Concerns about wildfire smoke go far beyond irritated eyes and scratchy throats.
Organic compounds and fine particulate matter in smoke can stimulate lung inflammation, transmit harmful chemicals into the bloodstream, cause inflammation of fatty tissue and cause vascular dysfunction that can lead to asthma attacks, stroke, heart attacks and even death.
The elderly, pregnant women, children with underdeveloped lungs, and people with chronic health problems such as bronchitis and cardiovascular disease are most at risk. But the risks can be greatly reduced with proper planning and preparation.
That was the topic of a presentation by air quality specialist Sarah Coefield, of the Missoula City-County Health Department, during a Wednesday morning meeting of the Missoula City Council’s Public Safety and Health Committee.
Titled “Mitigation Measures in Missoula County: A Look at Smoke-Readiness,” Coefield gave the presentation to update the City Council on her ongoing efforts.
Wildfires, and the associated wildfire smoke, have been increasing in western Montana. When wildfire smoke fills the skies, the Health Department evaluates the air quality, forecasts smoke behavior, and recommends steps people can and should take to protect themselves and their families.
When smoke gets heavy, experts recommend that people avoid outside exercise and stay indoors. However, indoor air can be as polluted as outdoor air if no actions are taken to clear the smoke.
“There will be fire smoke,” Coefield said. “We want people to be informed and ready.”
How does she define a smoke-ready community?
“It’s a community in which public buildings have filtration for smoke,” she says. “It’s also a community whose residents understand the health risks associated with smoke exposure, have access to tools to protect themselves, and have the resources on hand to help vulnerable and under-served residents.”
To accomplish that, Coefield is conducting community educational outreach, accessing the needs of the community, providing assistance to enhance air quality in privately and publicly owned public spaces, and making available resources such as Portable Air Cleaners that can be used in facilities such as daycares and schools.
Coefield talked about a measurement scale for rating the efficiency of air filters known as “MERV,” which stands for Minimum Efficiency Reporting Value. The scale denotes a filter’s effectiveness at removing dangerous particles, with 1 being the lowest value and 20 being the highest.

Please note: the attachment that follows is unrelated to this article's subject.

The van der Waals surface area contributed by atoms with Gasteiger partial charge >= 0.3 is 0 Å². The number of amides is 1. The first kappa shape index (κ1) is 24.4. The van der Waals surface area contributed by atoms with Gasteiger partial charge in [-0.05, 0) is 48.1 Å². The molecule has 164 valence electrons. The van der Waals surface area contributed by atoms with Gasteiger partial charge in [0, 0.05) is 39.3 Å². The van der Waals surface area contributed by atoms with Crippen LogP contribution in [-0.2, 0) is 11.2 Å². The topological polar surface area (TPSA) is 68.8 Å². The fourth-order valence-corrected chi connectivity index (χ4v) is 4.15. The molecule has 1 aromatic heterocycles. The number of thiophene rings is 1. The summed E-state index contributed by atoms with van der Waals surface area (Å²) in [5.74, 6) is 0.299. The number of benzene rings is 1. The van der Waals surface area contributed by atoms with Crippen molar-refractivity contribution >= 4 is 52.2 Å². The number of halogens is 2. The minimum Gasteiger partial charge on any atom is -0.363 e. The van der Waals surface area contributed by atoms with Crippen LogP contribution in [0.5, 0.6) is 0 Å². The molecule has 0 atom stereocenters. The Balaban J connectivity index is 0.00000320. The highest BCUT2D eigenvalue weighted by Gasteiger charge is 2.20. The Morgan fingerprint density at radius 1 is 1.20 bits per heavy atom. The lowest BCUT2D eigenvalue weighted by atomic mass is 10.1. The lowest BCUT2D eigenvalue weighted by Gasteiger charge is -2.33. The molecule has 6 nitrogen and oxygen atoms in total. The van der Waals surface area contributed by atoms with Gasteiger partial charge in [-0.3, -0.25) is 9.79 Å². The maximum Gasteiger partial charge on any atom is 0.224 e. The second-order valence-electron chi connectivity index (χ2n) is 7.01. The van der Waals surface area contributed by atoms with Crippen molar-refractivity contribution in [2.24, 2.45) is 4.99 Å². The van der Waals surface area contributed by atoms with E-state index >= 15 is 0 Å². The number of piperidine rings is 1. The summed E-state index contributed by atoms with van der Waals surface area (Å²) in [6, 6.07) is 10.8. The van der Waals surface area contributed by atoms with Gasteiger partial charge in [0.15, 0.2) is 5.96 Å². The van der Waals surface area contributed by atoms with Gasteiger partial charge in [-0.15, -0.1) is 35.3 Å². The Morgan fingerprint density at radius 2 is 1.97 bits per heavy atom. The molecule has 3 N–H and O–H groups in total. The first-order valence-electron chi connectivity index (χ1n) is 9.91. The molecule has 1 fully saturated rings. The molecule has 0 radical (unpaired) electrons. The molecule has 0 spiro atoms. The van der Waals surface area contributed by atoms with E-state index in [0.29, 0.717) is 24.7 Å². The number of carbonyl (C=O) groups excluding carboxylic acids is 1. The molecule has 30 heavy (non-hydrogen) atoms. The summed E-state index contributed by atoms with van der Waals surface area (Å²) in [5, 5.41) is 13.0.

A filter with a MERV rating of 1 to 4, for example, can filter out things such as pollen, sanding dust, spray paint dust, textile fibers and carpet fibers, and is commonly used in residential air-conditioners. A filter with a MERV rating of 16 to 20 can filter out viruses and carbon dust, and is commonly used in electronics and pharmaceutical manufacturing.
The current commercial standard in Montana is 8, used in businesses and workspaces, and can filter out things such as mold spores, cat and dog dander, hair spray, fabric protector and dusting aids. Coefield said the city and county’s goal is upgrade filters in schools to a MERV rating of 13-plus, used in hospitals and surgery rooms, which can filter bacteria, most smoke and insecticide dust, most paint pigments and is best for smoke removal.
“There’s a lot of people who have health issues and concerns that can be exacerbated by smoke,” Coefield said. “We want to help people understand the issues and be better prepared.”
For more information about air quality issues in Missoula County, click here: https://www.missoulacounty.us/government/health/health-department/home-environment/air-quality
ClimateSmart Missoula also provides good information about the risks of wildlfire smokes and ways to minimize risks : https://www.montanawildfiresmoke.org .